This article was syndicated in North America by Progressive Media Project. It was published by
Al Ahram (Egypt) May 6-12, 2004. The Daily Times (Pakistan) 05.06.2004, The Daily Star(Lebanon) 05.06.2004, The Globalist (USA), Q-News (UK) June/2004, The Muslim Observer(Michigan) and The Minaret (CA), The Providence Journal (RI) 05.15.2004, The Saudi-American Forum 05.07.2004.
I have just returned from Saudi Arabia, where I attended an international conference on terrorism (April 20-22) at the Imam Muhammad University in Riyadh – the global headquarters of Wahabism.
Imam Muhammad University is the factory where Wahabism is produced and serviced in Saudi Arabia. A large number of the Saudi clerics are educated and trained here. Nearly twenty thousand students study the core teachings of Abdul Wahhab, the founder of the Saudi Salafi movement, which is sometimes derogatorily and often popularly referred to as Wahabism.
In my previous in visits in1992, 1997 and 2000, I had found the Saudis to be proud of what they had become. They had covered a distance of nearly seven centuries on the back of oil in less than thirty years. They were arrogant, confident and sure of themselves and their place in the Muslim world and on the global stage.
But today they are confused, unsure, hesitant, apologetic and willing to accommodate. Some are belligerent even bellicose. But most people that I encountered, students, political elite, scholars, businessmen, professionals and cab drivers, are perplexed by terrorism within Saudi Arabia and by Saudis.
For a society, which was so remarkably free from a culture of self-criticism, I found the Saudi Arabia of today, more willing to listen; and that is the best news I have.
The conference itself revealed the extent and depth of rethinking taking place within Saudi Arabia. I was extremely critical of Wahabism as well as Saudi policies in closed-door sessions and found the Saudi scholars and the various ministers who were in attendance, open and willing to listen, sometimes they were in agreement, sometimes they were baffled, never offended. Some even encouraged me to speak more.
There were of course the usual number of sycophants and apologists, but even they seemed apprehensive and willing to question their own beliefs. Several American and British scholars criticized the lack of critical thinking and openness in Saudi education and we were all pleasantly surprised when they responded by asking for help in introducing critical thinking in their pedagogy.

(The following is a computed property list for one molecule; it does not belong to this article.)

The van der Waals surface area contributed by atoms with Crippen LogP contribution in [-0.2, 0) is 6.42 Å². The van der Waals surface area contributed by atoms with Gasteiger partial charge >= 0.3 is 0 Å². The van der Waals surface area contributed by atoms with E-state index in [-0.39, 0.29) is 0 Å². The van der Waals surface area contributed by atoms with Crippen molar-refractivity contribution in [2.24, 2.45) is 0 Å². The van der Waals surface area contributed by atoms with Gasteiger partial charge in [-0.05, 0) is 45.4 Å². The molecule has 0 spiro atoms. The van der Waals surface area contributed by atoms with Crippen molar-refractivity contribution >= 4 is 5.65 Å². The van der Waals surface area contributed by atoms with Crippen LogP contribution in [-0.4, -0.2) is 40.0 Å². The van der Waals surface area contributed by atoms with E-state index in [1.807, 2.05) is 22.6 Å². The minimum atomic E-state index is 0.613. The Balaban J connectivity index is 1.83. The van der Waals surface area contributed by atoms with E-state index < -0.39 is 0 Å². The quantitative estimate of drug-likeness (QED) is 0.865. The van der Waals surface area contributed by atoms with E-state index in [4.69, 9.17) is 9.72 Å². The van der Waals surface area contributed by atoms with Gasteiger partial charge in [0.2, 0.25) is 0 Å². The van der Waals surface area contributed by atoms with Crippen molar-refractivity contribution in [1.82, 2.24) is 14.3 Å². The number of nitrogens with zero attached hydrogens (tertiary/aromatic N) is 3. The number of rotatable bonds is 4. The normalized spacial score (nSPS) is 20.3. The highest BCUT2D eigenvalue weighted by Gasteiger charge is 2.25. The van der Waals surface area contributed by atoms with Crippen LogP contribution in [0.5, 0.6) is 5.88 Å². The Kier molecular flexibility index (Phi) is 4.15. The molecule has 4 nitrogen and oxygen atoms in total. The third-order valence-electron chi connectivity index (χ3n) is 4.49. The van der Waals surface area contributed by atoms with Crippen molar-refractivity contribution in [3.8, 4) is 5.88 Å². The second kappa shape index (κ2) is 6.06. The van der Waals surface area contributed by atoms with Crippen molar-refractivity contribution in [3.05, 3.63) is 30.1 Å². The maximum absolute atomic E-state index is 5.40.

I ran into a member of the Majlis-e-Shura (the Saudi pretense for a parliament) at a TV studio where I recorded a one-hour interview on Islamic democracy, and he berated me for not being more critical than I was. I listened to him lambast the university and Wahhabi clerics for being the source of the problem behind terrorism in Saudi Arabia. “All they teach,” he said, “is to hate those who are different.” “We are a country that is economically in the twentieth century and intellectually in the fourteenth century.” I advised him to speak to his country and King as he spoke to me, as often as possible and as loudly as possible.
The House of Saud has long relied on the Wahhabi movement for domestic control and legitimacy and on the US for international security. But after September 11, these two allies of Saudi Arabia are being perceived as antagonistic. The House of Saud could not have both as allies anymore.
It is now becoming apparent that the House of Saud has chosen America over Wahabism.
It is determined to maintain its relations with the US and is actively seeking to reform Wahabism and reconstitute the domestic basis of its rule.
The Saudi society is composed of two types of elite; the conservative and religious elite and the liberal political and economic elite. For decades the latter had focused on retaining political power and milking the oil cow. In exchange for freedom to become rich, the ruling elite allowed the religious elite the freedom to preach. Without a cultural of internal criticism, without an engaging alternate elite, without the emergence of self-critical and reflective voices within the religious establishment, the specter of Wahabism has grown and now is out of the hands of those who nurtured it.
Wahhabi ideas are now so deeply embedded that neither the ruling elite, who had abdicated their normative responsibilities until now, and the religious elite who are afraid of what they have created, can rein it in. Any attempts at sudden reforms may upset the delicate balance within the society and empower those who have decided to use terrorism to replace both types of elite.
Saudi Arabia needs to push both social and political reforms without undermining domestic and regional stability. It must fast track its social reform and maintain a steady progress towards political reform. The promise of municipal elections must be kept and the momentum towards more representative and accountable governance must be sustained.